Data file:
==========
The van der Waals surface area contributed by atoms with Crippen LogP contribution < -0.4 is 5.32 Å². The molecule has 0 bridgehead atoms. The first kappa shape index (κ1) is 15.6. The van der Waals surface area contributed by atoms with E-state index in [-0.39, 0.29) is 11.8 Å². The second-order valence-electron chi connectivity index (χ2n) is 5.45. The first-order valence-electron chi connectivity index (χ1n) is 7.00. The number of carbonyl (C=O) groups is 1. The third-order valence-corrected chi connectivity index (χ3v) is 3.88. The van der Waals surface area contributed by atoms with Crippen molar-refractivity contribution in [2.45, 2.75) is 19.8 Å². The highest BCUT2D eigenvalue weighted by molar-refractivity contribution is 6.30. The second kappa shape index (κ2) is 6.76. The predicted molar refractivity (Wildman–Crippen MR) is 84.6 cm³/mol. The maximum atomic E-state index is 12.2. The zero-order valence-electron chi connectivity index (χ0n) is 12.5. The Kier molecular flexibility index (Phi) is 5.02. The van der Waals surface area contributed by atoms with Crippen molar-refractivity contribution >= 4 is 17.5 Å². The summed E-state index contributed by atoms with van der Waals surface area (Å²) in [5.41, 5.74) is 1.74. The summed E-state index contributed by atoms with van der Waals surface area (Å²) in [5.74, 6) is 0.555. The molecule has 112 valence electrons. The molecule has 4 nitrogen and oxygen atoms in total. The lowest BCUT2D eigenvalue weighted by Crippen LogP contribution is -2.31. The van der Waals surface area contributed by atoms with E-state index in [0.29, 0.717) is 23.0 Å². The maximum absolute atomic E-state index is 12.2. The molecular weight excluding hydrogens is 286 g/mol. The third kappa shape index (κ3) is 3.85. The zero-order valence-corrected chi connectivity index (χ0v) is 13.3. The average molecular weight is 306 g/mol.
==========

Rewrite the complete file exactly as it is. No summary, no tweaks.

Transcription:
The van der Waals surface area contributed by atoms with Crippen LogP contribution < -0.4 is 5.32 Å². The molecule has 0 bridgehead atoms. The first kappa shape index (κ1) is 15.6. The van der Waals surface area contributed by atoms with E-state index in [-0.39, 0.29) is 11.8 Å². The second-order valence-electron chi connectivity index (χ2n) is 5.45. The first-order valence-electron chi connectivity index (χ1n) is 7.00. The number of carbonyl (C=O) groups is 1. The third-order valence-corrected chi connectivity index (χ3v) is 3.88. The van der Waals surface area contributed by atoms with Crippen molar-refractivity contribution in [2.45, 2.75) is 19.8 Å². The highest BCUT2D eigenvalue weighted by molar-refractivity contribution is 6.30. The second kappa shape index (κ2) is 6.76. The predicted molar refractivity (Wildman–Crippen MR) is 84.6 cm³/mol. The maximum atomic E-state index is 12.2. The zero-order valence-electron chi connectivity index (χ0n) is 12.5. The Kier molecular flexibility index (Phi) is 5.02. The van der Waals surface area contributed by atoms with Crippen molar-refractivity contribution >= 4 is 17.5 Å². The summed E-state index contributed by atoms with van der Waals surface area (Å²) in [5.41, 5.74) is 1.74. The summed E-state index contributed by atoms with van der Waals surface area (Å²) in [5.74, 6) is 0.555. The molecule has 112 valence electrons. The molecule has 4 nitrogen and oxygen atoms in total. The lowest BCUT2D eigenvalue weighted by Crippen LogP contribution is -2.31. The van der Waals surface area contributed by atoms with E-state index in [0.29, 0.717) is 23.0 Å². The maximum absolute atomic E-state index is 12.2. The molecular weight excluding hydrogens is 286 g/mol. The third kappa shape index (κ3) is 3.85. The zero-order valence-corrected chi connectivity index (χ0v) is 13.3. The average molecular weight is 306 g/mol.